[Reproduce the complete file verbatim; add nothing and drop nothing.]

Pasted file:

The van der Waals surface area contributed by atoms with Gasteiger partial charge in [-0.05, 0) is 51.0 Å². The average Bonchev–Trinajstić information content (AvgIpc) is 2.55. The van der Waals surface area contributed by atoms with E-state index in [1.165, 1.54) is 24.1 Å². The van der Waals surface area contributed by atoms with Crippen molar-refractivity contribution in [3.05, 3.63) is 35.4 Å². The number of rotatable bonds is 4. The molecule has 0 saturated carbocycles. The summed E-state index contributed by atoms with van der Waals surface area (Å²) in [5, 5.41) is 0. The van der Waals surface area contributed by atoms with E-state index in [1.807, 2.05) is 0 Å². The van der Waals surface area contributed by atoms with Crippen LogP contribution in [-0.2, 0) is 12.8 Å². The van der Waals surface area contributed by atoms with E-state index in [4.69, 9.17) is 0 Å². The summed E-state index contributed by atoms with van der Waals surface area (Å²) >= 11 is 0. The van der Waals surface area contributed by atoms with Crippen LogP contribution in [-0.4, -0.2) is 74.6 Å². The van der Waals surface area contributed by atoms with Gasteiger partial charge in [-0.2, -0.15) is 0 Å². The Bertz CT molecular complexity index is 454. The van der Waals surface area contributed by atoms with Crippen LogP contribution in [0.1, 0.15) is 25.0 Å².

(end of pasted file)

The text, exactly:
The van der Waals surface area contributed by atoms with Gasteiger partial charge in [-0.05, 0) is 51.0 Å². The average Bonchev–Trinajstić information content (AvgIpc) is 2.55. The van der Waals surface area contributed by atoms with E-state index in [1.165, 1.54) is 24.1 Å². The van der Waals surface area contributed by atoms with Crippen molar-refractivity contribution in [3.05, 3.63) is 35.4 Å². The number of rotatable bonds is 4. The molecule has 0 saturated carbocycles. The summed E-state index contributed by atoms with van der Waals surface area (Å²) in [5, 5.41) is 0. The van der Waals surface area contributed by atoms with E-state index in [1.807, 2.05) is 0 Å². The van der Waals surface area contributed by atoms with Crippen LogP contribution in [-0.2, 0) is 12.8 Å². The van der Waals surface area contributed by atoms with E-state index in [4.69, 9.17) is 0 Å². The summed E-state index contributed by atoms with van der Waals surface area (Å²) >= 11 is 0. The van der Waals surface area contributed by atoms with Crippen LogP contribution in [-0.4, -0.2) is 74.6 Å². The van der Waals surface area contributed by atoms with Gasteiger partial charge in [-0.2, -0.15) is 0 Å². The Bertz CT molecular complexity index is 454. The van der Waals surface area contributed by atoms with Crippen LogP contribution in [0.1, 0.15) is 25.0 Å².